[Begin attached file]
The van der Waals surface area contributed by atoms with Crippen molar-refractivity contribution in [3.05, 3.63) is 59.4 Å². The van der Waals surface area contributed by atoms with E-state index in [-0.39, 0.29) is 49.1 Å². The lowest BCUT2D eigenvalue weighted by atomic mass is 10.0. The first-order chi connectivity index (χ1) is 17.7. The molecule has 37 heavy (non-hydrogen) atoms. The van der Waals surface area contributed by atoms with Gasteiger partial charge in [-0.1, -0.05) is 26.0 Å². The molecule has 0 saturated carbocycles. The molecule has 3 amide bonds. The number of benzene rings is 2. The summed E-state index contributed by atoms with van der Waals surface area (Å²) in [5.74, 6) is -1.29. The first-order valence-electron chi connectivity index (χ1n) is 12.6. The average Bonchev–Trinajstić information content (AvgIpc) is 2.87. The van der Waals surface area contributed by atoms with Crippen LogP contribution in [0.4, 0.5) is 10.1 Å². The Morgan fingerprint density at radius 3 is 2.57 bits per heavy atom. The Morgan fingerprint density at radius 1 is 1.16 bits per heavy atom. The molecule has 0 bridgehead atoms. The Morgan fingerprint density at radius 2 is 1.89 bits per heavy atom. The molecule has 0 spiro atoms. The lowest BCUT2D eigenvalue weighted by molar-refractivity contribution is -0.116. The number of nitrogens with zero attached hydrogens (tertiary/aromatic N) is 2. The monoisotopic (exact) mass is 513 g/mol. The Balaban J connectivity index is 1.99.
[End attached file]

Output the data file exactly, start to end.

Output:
The van der Waals surface area contributed by atoms with Crippen molar-refractivity contribution in [3.05, 3.63) is 59.4 Å². The van der Waals surface area contributed by atoms with E-state index in [-0.39, 0.29) is 49.1 Å². The lowest BCUT2D eigenvalue weighted by atomic mass is 10.0. The first-order chi connectivity index (χ1) is 17.7. The molecule has 37 heavy (non-hydrogen) atoms. The van der Waals surface area contributed by atoms with Gasteiger partial charge in [-0.1, -0.05) is 26.0 Å². The molecule has 0 saturated carbocycles. The molecule has 3 amide bonds. The number of benzene rings is 2. The summed E-state index contributed by atoms with van der Waals surface area (Å²) in [5.74, 6) is -1.29. The first-order valence-electron chi connectivity index (χ1n) is 12.6. The average Bonchev–Trinajstić information content (AvgIpc) is 2.87. The van der Waals surface area contributed by atoms with Crippen LogP contribution in [0.4, 0.5) is 10.1 Å². The Morgan fingerprint density at radius 3 is 2.57 bits per heavy atom. The Morgan fingerprint density at radius 1 is 1.16 bits per heavy atom. The molecule has 0 bridgehead atoms. The Morgan fingerprint density at radius 2 is 1.89 bits per heavy atom. The molecule has 0 spiro atoms. The lowest BCUT2D eigenvalue weighted by molar-refractivity contribution is -0.116. The number of nitrogens with zero attached hydrogens (tertiary/aromatic N) is 2. The monoisotopic (exact) mass is 513 g/mol. The Balaban J connectivity index is 1.99.